Both individuals and businesses can benefit from innovative technology-enabled payment and investment solutions in the Arab region given the funding challenges faced by private businesses, particularly start-ups and small and medium-sized enterprises (SMEs) across the region.
Blockchain-enabled solutions are often identified as a breakthrough solution for revolutionizing payments and providing mainstream financial services to the unbanked populations around the world. Thanks to blockchain technology, direct peer-to-peer lending, remittances, and digital identification are made possible in a more efficient and cost effective way. Both individuals and businesses can benefit from innovative technology-enabled payment and investment solutions in the Arab region given the funding challenges faced by private businesses, particularly start-ups and small and medium-sized enterprises (SMEs) across the region.
Despite the fact that fintech is one of the booming sectors in the region with a total of $893 million invested into Arab startups ; there is an estimated US$2 billion funding gap in private investments into fintech start-ups. Over the last 10 years, private investments into fintech companies in the Gulf countries made up a relatively small fraction of 0.007% of GDP compared to 0.07% in emerging markets and 0.3% globally on average. SMEs also face a credit gap estimated at more than $260 billion according to the latest available study from the World Bank. Only one in five SMEs in the region has access to a loan or line of credit, compared to an average of 42% in Latin America, Eastern Europe, and Central and Eastern Asia and the Pacific. Bank lending to SMEs in the region is among the lowest worldwide.
For individuals working abroad, sending money to the family back in the region remains costly; the average cost of more than 7% of remittances to the region are still comparably high and more than twice as much as the SDG target of 3%. High transaction fees are primarily caused by an inefficient financial infrastructure which was predominantly set up before the invention of the internet. The volume of small value transactions has grown without changing the underlying infrastructure in the region.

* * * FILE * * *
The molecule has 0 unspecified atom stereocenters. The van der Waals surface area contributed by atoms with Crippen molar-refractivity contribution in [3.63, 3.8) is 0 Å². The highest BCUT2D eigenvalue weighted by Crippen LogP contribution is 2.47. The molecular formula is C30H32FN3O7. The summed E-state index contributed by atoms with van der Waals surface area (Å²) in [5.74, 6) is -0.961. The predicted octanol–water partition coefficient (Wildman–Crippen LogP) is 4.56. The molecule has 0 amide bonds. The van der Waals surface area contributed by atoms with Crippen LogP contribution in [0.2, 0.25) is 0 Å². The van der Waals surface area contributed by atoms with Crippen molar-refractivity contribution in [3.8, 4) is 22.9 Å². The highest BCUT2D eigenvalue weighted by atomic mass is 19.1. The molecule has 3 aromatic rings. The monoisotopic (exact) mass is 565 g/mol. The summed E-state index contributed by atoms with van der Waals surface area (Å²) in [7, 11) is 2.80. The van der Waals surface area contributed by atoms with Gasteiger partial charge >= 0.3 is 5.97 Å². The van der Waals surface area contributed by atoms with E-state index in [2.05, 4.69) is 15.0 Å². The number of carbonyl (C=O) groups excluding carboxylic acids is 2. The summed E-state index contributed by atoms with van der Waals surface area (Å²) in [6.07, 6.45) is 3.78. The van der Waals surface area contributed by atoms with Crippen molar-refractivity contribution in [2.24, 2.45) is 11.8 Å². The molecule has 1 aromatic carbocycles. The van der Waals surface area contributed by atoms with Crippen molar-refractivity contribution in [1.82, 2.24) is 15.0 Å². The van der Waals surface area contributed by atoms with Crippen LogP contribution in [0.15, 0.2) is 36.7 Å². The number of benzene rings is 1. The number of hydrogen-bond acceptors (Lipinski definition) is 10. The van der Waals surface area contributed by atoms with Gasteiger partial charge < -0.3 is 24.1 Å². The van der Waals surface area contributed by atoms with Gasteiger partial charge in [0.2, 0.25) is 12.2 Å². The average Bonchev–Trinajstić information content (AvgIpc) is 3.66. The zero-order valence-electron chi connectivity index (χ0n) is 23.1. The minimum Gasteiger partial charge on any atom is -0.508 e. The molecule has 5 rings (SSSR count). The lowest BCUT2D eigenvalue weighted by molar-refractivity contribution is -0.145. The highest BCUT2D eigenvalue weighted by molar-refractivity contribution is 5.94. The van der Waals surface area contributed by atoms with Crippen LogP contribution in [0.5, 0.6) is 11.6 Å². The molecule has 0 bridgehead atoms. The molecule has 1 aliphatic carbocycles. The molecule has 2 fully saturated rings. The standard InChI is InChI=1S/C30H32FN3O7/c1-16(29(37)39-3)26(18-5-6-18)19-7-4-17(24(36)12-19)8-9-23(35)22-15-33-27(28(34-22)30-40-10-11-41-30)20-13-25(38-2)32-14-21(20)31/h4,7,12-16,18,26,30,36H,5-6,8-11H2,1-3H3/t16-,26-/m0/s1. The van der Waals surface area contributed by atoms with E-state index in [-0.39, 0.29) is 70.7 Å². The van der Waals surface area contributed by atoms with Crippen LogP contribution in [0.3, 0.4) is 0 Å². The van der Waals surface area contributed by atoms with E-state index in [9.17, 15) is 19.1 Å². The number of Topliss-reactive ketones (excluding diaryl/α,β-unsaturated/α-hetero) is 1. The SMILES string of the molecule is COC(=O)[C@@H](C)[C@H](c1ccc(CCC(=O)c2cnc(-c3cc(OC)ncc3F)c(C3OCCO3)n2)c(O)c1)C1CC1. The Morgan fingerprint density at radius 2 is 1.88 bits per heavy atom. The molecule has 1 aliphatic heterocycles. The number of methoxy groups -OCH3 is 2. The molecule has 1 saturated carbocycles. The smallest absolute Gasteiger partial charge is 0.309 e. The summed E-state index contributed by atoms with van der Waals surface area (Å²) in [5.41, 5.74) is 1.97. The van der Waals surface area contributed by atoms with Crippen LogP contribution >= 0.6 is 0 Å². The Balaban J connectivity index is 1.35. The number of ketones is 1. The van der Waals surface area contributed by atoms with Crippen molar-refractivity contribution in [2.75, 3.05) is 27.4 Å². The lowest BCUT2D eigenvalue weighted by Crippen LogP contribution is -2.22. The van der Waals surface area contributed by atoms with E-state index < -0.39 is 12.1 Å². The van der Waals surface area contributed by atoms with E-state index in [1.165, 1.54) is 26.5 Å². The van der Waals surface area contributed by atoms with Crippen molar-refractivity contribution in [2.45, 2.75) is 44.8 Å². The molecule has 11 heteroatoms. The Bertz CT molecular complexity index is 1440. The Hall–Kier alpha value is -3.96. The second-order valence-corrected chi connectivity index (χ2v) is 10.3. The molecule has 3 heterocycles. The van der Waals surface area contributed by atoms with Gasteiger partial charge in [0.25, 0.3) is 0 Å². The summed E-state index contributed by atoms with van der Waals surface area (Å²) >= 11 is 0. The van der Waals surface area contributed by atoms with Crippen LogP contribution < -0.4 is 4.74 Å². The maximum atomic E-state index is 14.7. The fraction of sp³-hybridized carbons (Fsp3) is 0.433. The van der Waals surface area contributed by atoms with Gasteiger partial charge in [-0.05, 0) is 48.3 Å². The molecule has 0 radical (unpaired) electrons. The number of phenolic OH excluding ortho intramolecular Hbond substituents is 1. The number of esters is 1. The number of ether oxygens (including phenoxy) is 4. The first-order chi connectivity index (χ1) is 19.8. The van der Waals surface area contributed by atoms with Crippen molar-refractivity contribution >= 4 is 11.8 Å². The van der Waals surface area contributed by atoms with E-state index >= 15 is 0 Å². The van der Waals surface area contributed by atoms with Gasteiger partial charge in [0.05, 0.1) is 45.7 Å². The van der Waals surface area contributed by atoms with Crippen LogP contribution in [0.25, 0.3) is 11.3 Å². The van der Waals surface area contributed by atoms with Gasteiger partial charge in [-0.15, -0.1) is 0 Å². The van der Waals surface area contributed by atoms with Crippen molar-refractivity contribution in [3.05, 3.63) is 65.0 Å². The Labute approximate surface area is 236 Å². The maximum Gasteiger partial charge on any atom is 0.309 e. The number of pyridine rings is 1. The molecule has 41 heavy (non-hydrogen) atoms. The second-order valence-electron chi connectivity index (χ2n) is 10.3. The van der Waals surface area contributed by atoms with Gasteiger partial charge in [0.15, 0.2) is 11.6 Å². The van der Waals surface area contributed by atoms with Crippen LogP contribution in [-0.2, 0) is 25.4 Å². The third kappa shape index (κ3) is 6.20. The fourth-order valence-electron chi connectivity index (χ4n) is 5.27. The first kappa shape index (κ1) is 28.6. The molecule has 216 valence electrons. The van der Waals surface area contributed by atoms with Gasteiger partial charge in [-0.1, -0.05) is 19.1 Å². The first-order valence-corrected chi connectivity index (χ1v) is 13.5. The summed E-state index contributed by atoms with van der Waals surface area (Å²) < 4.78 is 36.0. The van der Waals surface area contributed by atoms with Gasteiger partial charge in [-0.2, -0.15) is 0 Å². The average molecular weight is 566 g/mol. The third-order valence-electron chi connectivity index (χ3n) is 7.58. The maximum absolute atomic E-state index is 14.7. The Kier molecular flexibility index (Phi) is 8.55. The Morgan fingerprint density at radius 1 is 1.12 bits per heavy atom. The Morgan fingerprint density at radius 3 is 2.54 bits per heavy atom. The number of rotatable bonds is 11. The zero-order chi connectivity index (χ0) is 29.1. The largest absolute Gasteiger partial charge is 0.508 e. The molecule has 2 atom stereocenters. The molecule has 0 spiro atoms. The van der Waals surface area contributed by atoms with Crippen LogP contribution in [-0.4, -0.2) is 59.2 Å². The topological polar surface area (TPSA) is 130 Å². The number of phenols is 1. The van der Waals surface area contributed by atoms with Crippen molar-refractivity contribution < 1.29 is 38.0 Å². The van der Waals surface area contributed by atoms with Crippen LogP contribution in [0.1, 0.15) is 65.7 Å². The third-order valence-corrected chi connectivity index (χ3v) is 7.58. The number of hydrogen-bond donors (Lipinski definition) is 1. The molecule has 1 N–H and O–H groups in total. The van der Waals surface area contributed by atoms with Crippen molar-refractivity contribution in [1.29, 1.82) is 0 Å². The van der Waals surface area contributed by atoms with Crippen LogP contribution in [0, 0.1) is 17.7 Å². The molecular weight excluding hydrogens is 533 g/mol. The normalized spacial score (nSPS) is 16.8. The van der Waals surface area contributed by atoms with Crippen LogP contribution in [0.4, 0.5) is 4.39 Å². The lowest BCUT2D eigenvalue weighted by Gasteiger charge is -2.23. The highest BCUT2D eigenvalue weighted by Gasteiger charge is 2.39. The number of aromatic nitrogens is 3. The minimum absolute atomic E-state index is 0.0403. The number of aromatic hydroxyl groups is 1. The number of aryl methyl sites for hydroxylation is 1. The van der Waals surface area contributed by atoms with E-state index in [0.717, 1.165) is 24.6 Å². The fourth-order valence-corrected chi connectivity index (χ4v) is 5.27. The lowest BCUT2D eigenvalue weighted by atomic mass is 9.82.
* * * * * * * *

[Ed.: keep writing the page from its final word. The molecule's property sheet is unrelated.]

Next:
This is where blockchain technology and fintech in general could come in handy! Modern technology helps to bring down costs such as in cross-border money transfers, widen access to financial services, and address the funding gap in businesses left out by banks and capital markets. Especially in cross-border payments, blockchain-based business models offer three distinctive advantages over conventional money transfer operations: lower costs, speed, and transparency in transfers. These advantages are mostly made possible by the distributed nature of the blockchain that spares costly intermediation between market participants.
The CDF thus provides blockchain-based investments into startups and SMEs in emerging markets, granting entrepreneurs and business owners access to new sources to help close their funding gap. CDF works closely with the Frankfurt School of Finance & Management’s Blockchain Center, the TUM Blockchain Research Cluster, and development agencies to support start-ups in developing countries. Currently, CDF runs a pilot project with a fintech start-up in Lagos, Nigeria. CDF’s approach builds on three pillars as per the following graph.
Example of an investment process via cdf_invest
As part of the Arab #FinTex Symposium, CDF along with another start-up innovator Everex, had the opportunity to join the vibrant discussions that brought to the forefront how public and private players can boost the fintech ecosystem in the region through innovation and accelerator hubs such as Dubai’s Fintech Hub Hive, ADGM’s RegLab, and Bahrain Fintech Bay. We also heard from financial regulators and central banks about the various regional efforts to update the payment system and to pilot interbank cryptocurrency for cross-border wholesale transactions. “We are open to the technology, but we need to better understand it,” said a financial regulator echoing the general spirit.
We believe that policymakers and professionals in the Arab region are set to contribute to the creation of a powerful ecosystem. Public-private cooperation is emerging across policy and market levels for the benefit of fintech providers and the financial sector at large with new players providing promising opportunities to financially serve people and businesses at scale, rapid pace, and more cost effectively.
By Philipp Lesche, CDF
Edited by Atilla Kaiser-Yücel and Armin Satzger. This blog post is part of the “Fintech and Blockchain for Financial Inclusion in the Arab World Blog Series,” published on the Arabic FinDev Gateway and GIZ’s fimena.org. It explores some of the key issues that were discussed at the 2018 Arab #FinTex Symposium held in Abu Dhabi, UAE, from December 12-13, 2018 under the Financial Inclusion for the Arab Region Initiative (FIARI) by AMF, GIZ on behalf of BMZ, AFI, and World Bank, co-hosted by the UAE Central Bank.